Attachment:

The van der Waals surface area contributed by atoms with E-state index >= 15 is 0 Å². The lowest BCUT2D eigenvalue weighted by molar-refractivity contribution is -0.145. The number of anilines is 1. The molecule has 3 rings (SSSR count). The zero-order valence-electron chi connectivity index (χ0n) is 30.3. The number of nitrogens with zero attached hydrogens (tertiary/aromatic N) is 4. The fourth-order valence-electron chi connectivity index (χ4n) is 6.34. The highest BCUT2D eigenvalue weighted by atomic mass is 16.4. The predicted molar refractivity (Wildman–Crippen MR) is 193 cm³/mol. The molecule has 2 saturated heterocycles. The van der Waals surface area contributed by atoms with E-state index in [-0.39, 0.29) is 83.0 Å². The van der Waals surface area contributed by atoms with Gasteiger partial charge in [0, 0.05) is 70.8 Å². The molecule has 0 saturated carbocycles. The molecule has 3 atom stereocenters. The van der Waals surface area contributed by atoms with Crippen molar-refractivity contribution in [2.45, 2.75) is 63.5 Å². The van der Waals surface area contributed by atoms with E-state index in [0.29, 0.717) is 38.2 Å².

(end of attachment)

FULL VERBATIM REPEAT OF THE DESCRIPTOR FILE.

The van der Waals surface area contributed by atoms with E-state index >= 15 is 0 Å². The lowest BCUT2D eigenvalue weighted by molar-refractivity contribution is -0.145. The number of anilines is 1. The molecule has 3 rings (SSSR count). The zero-order valence-electron chi connectivity index (χ0n) is 30.3. The number of nitrogens with zero attached hydrogens (tertiary/aromatic N) is 4. The fourth-order valence-electron chi connectivity index (χ4n) is 6.34. The highest BCUT2D eigenvalue weighted by atomic mass is 16.4. The predicted molar refractivity (Wildman–Crippen MR) is 193 cm³/mol. The molecule has 2 saturated heterocycles. The van der Waals surface area contributed by atoms with E-state index in [-0.39, 0.29) is 83.0 Å². The van der Waals surface area contributed by atoms with Gasteiger partial charge in [0, 0.05) is 70.8 Å². The molecule has 0 saturated carbocycles. The molecule has 3 atom stereocenters. The van der Waals surface area contributed by atoms with Crippen molar-refractivity contribution in [2.45, 2.75) is 63.5 Å². The van der Waals surface area contributed by atoms with E-state index in [0.29, 0.717) is 38.2 Å².